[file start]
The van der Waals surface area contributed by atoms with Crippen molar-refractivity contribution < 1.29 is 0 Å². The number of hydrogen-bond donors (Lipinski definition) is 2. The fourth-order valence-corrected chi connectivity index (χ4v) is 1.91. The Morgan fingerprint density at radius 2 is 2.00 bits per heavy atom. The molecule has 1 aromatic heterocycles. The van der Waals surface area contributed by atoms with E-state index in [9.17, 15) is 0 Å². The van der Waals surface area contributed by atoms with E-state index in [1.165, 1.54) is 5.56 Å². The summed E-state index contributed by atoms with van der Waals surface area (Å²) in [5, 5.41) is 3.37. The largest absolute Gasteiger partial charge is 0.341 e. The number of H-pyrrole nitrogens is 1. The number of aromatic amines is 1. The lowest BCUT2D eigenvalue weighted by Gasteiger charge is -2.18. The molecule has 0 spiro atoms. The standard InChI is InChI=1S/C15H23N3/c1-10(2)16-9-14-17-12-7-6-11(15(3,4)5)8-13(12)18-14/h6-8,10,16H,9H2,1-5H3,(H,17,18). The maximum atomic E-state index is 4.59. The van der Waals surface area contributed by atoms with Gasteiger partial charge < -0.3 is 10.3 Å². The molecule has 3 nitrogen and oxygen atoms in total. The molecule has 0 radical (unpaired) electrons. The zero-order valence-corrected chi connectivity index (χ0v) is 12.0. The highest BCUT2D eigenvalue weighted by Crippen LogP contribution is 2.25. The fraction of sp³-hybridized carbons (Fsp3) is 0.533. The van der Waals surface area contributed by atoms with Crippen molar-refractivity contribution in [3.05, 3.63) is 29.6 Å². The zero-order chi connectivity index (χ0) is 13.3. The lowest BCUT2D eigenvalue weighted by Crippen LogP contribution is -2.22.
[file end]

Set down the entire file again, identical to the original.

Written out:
The van der Waals surface area contributed by atoms with Crippen molar-refractivity contribution < 1.29 is 0 Å². The number of hydrogen-bond donors (Lipinski definition) is 2. The fourth-order valence-corrected chi connectivity index (χ4v) is 1.91. The Morgan fingerprint density at radius 2 is 2.00 bits per heavy atom. The molecule has 1 aromatic heterocycles. The van der Waals surface area contributed by atoms with E-state index in [9.17, 15) is 0 Å². The van der Waals surface area contributed by atoms with E-state index in [1.165, 1.54) is 5.56 Å². The summed E-state index contributed by atoms with van der Waals surface area (Å²) in [5, 5.41) is 3.37. The largest absolute Gasteiger partial charge is 0.341 e. The number of H-pyrrole nitrogens is 1. The number of aromatic amines is 1. The lowest BCUT2D eigenvalue weighted by Gasteiger charge is -2.18. The molecule has 0 spiro atoms. The standard InChI is InChI=1S/C15H23N3/c1-10(2)16-9-14-17-12-7-6-11(15(3,4)5)8-13(12)18-14/h6-8,10,16H,9H2,1-5H3,(H,17,18). The maximum atomic E-state index is 4.59. The van der Waals surface area contributed by atoms with Gasteiger partial charge < -0.3 is 10.3 Å². The molecule has 3 nitrogen and oxygen atoms in total. The molecule has 0 radical (unpaired) electrons. The zero-order valence-corrected chi connectivity index (χ0v) is 12.0. The highest BCUT2D eigenvalue weighted by Crippen LogP contribution is 2.25. The fraction of sp³-hybridized carbons (Fsp3) is 0.533. The van der Waals surface area contributed by atoms with Crippen molar-refractivity contribution in [3.05, 3.63) is 29.6 Å². The zero-order chi connectivity index (χ0) is 13.3. The lowest BCUT2D eigenvalue weighted by Crippen LogP contribution is -2.22.